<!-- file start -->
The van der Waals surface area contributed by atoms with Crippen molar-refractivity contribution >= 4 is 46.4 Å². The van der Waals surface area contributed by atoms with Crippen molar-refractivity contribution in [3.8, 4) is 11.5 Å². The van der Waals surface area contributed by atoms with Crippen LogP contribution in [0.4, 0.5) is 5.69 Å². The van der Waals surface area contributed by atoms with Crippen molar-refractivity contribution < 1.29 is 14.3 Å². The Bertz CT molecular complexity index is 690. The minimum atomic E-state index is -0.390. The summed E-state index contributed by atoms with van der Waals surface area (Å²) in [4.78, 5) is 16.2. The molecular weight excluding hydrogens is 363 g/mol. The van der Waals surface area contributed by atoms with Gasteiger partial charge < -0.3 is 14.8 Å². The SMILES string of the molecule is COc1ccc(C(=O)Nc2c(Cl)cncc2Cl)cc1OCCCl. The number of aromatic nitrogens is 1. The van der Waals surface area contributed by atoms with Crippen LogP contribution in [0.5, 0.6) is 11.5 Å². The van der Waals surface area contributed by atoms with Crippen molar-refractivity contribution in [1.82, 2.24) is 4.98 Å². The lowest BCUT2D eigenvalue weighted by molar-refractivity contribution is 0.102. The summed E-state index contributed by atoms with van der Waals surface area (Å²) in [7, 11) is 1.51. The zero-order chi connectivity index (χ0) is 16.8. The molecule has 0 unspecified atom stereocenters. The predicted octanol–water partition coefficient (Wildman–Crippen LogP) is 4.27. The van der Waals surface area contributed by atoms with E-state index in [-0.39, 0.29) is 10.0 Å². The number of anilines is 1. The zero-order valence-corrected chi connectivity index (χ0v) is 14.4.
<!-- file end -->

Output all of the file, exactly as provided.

The van der Waals surface area contributed by atoms with Crippen molar-refractivity contribution >= 4 is 46.4 Å². The van der Waals surface area contributed by atoms with Crippen molar-refractivity contribution in [3.8, 4) is 11.5 Å². The van der Waals surface area contributed by atoms with Crippen LogP contribution in [0.4, 0.5) is 5.69 Å². The van der Waals surface area contributed by atoms with Crippen molar-refractivity contribution < 1.29 is 14.3 Å². The Bertz CT molecular complexity index is 690. The minimum atomic E-state index is -0.390. The summed E-state index contributed by atoms with van der Waals surface area (Å²) in [4.78, 5) is 16.2. The molecular weight excluding hydrogens is 363 g/mol. The van der Waals surface area contributed by atoms with Gasteiger partial charge < -0.3 is 14.8 Å². The SMILES string of the molecule is COc1ccc(C(=O)Nc2c(Cl)cncc2Cl)cc1OCCCl. The number of aromatic nitrogens is 1. The van der Waals surface area contributed by atoms with Crippen LogP contribution in [0.5, 0.6) is 11.5 Å². The van der Waals surface area contributed by atoms with Crippen molar-refractivity contribution in [1.82, 2.24) is 4.98 Å². The lowest BCUT2D eigenvalue weighted by molar-refractivity contribution is 0.102. The summed E-state index contributed by atoms with van der Waals surface area (Å²) in [7, 11) is 1.51. The zero-order chi connectivity index (χ0) is 16.8. The molecule has 0 unspecified atom stereocenters. The predicted octanol–water partition coefficient (Wildman–Crippen LogP) is 4.27. The van der Waals surface area contributed by atoms with E-state index in [-0.39, 0.29) is 10.0 Å². The number of anilines is 1. The zero-order valence-corrected chi connectivity index (χ0v) is 14.4.